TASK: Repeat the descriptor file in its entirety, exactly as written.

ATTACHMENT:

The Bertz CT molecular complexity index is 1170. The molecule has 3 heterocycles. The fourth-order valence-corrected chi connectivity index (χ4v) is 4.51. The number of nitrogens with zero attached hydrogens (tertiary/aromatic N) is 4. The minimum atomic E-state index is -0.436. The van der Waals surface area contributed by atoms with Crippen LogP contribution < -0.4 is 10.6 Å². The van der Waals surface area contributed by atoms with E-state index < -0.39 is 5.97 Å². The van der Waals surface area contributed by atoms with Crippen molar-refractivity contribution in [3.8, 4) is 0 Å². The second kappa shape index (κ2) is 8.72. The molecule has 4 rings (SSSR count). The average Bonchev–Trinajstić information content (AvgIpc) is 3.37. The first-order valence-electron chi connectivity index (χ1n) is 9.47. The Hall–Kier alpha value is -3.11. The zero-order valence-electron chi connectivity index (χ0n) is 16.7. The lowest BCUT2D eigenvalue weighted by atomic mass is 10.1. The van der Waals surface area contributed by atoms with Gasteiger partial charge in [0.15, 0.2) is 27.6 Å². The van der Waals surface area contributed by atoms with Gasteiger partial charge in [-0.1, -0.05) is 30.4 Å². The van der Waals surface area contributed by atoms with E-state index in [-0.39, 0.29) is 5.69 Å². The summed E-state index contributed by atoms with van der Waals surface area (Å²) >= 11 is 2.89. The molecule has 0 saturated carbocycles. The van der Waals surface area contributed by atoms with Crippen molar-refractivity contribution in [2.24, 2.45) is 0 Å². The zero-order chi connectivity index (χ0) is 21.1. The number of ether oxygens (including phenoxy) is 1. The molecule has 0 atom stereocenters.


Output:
The Bertz CT molecular complexity index is 1170. The molecule has 3 heterocycles. The fourth-order valence-corrected chi connectivity index (χ4v) is 4.51. The number of nitrogens with zero attached hydrogens (tertiary/aromatic N) is 4. The minimum atomic E-state index is -0.436. The van der Waals surface area contributed by atoms with Crippen LogP contribution < -0.4 is 10.6 Å². The van der Waals surface area contributed by atoms with E-state index < -0.39 is 5.97 Å². The van der Waals surface area contributed by atoms with Crippen molar-refractivity contribution in [3.8, 4) is 0 Å². The second kappa shape index (κ2) is 8.72. The molecule has 4 rings (SSSR count). The average Bonchev–Trinajstić information content (AvgIpc) is 3.37. The first-order valence-electron chi connectivity index (χ1n) is 9.47. The Hall–Kier alpha value is -3.11. The zero-order valence-electron chi connectivity index (χ0n) is 16.7. The lowest BCUT2D eigenvalue weighted by atomic mass is 10.1. The van der Waals surface area contributed by atoms with Gasteiger partial charge in [0.15, 0.2) is 27.6 Å². The van der Waals surface area contributed by atoms with Gasteiger partial charge in [-0.1, -0.05) is 30.4 Å². The van der Waals surface area contributed by atoms with E-state index in [-0.39, 0.29) is 5.69 Å². The summed E-state index contributed by atoms with van der Waals surface area (Å²) >= 11 is 2.89. The molecule has 0 saturated carbocycles. The van der Waals surface area contributed by atoms with Crippen molar-refractivity contribution in [2.24, 2.45) is 0 Å². The zero-order chi connectivity index (χ0) is 21.1. The number of ether oxygens (including phenoxy) is 1. The molecule has 0 atom stereocenters.